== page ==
4. In support of that conclusion I draw some weight (not much weight, but some weight) from the fact that Rule 6.1 provides that the whole of the Part applies to the service of documents except where another part or any other enactment or practice direction makes different provision, and self-evidently section 1139 of the Companies Act 2006 is not making a different provision because the provision it has made has been incorporated into Part 6. The mere fact that a method of service is authorised by the Companies Act 2006 does not mean that it cannot also be a method of service for the purposes of section II. Section II can, as it seems to me it has done, adopt the Companies Act method of service and it would logically do so to create a procedural code on service.
  5. The way that the argument has been developed is by focusing on 6.3(2) but I would start by emphasising the point that 6.40(2) does contain two important signals: first, the words “permitted by Section II”, in that the word permitted does not say “specified in section II” but “permitted by Section II”, which are words that the drafter might well have used where the method is incorporated by reference; and second, as I have pointed out, the words that are in brackets make it clear that service in another constituent part of the United Kingdom is not true service out of the jurisdiction.
  6. The argument which Mr Norris has pressed on us is that Rule 6.3(2) does not deal with the address for service that is governed by Part II. So he submits that, if a method is specified in Part II, that must be used in preference to the service under the Companies Act. Thus, he says, since on his submission (and it has been accepted for the purposes of this appeal) there was a place of business in England and Wales, there should have been service on that place of business first because of item 7 in the box in Rule 6.9(2); alternatively upon the solicitors, Keoghs, upon their giving notice that they were authorised to accept service.
  7. It seems to me with respect that this argument takes away and detracts from the provision in the statute, namely section 1139, and that it introduces a qualification into the statute which simply is not there. As Mr Sterling put it, it would be odd if primary legislation had been subsumed by the CPR 6.9 without any reference to it in the Companies Act 2006, which after all has been enacted since the CPR were first introduced. As I see it, the respondent’s argument has to be that the words in 6.3(2)(a) “by any method permitted under this Part” is exhaustive of the meaning of the words “by a method permitted by Section II” in Rule 6.40(2). Quite obviously the words are different. In any event, as Kitchin LJ pointed out in the valuable exchanges we had with Mr Norris in argument, there is a logical difficulty. For the argument to be good, the respondent has to accept that the words “permitted by Section II” in Rule 6.40(2) do include section 1139 where there is only a registered office in Scotland at which service can take place and it is only there that the company can be served. That would be the case if there has never been a place of business in England and if no solicitor has come forward to say that he has authority to accept service. There is simply no mandate in CPR 6 which allows this qualified use of service on the registered office in Scotland pursuant to section 1139.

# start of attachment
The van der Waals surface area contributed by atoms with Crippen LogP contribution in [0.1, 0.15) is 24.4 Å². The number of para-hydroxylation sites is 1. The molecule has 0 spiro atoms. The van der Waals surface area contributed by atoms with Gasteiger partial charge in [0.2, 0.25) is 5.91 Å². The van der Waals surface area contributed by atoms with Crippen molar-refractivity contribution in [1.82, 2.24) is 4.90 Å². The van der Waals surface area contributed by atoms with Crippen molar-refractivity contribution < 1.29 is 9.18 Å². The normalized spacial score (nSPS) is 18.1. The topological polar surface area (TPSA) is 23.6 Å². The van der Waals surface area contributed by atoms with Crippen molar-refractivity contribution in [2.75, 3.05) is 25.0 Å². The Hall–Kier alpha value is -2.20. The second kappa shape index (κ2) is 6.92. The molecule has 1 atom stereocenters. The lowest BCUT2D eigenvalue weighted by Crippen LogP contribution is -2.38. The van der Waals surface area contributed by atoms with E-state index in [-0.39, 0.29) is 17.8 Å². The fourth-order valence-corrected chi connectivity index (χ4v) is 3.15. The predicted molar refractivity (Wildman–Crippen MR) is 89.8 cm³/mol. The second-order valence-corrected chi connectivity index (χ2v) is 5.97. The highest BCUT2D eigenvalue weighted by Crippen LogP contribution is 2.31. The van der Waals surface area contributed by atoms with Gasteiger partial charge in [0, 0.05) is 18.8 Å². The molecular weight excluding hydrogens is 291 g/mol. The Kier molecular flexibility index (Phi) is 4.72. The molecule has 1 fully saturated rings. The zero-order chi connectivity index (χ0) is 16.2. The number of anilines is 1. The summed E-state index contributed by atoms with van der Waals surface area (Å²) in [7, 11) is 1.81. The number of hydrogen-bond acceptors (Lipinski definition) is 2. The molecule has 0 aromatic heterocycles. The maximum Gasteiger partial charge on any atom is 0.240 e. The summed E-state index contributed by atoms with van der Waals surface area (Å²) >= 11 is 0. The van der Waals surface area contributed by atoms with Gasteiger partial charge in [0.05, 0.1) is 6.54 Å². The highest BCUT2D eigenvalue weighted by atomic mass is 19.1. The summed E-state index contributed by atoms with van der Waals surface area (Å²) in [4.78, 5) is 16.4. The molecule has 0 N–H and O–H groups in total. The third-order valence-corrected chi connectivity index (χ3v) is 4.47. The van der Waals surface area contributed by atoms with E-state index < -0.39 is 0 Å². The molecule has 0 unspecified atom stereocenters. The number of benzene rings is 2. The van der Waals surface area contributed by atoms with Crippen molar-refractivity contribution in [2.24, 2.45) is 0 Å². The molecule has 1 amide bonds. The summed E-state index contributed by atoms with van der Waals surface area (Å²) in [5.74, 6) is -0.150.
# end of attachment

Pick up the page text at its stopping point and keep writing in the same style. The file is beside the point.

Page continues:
8. It all boils down, then, to the meaning of Rule 6.40 and those words “permitted by Section II” and to the fact that the respondents say it has the same meaning as the different words used in CPR 6.3(2)(a). I would reject that argument. Moreover it has most unfortunate implications. If the respondents are correct then the claimants, if they used the six-month period in error, have to apply for an extension. Any extension is discretionary. It involves the claimant throwing themselves on the mercy of the court. It also uses the valuable resources of the court for dealing with the situation. It also means if the respondents are correct (and this was a point made by Gloster LJ, a very important practical point) that the claimants would have to make substantial enquiries or maybe substantial enquiries in England and Wales as to whether there was a place of business at which the respondent could be served. It could, as my Lady colourfully put it, be simply a pop-up shop.
  9. All in all, the result of the interpretation for which the respondent contends with great persuasive force is considerably less convenient. It could be very costly and, as Mr Sterling pointed out, it could lead to satellite litigation and uncertainty. This is contrary to the objectives of the CPR and the matters which the CPR were introduced to prevent. Moreover, as Mr Sterling pointed out in his reply, when the court is interpreting any Rule in the CPR, it must seek to give effect to the overriding objective of the CPR (see CPR 1.2). So for those additional reasons I would also reject the respondents’ contention.
  10. I mention for completeness CPR 6.6(1). Reference was briefly made to this. This appears in section II. It provides as follows, “The claim form must be served within the jurisdiction except where rule 6.7(2), 6.7(3) or 6.11 applies”. It then adds, “or as provided by Section IV of this Part”. So that sends us back to the other provisions which I have already considered and rejected, and so on balance that Rule likewise does not assist.
  11. So for these reasons, notwithstanding the excellent argument that we have had, I would hold that this appeal succeeds and that the period for service was six months as provided in CPR 7.5(2).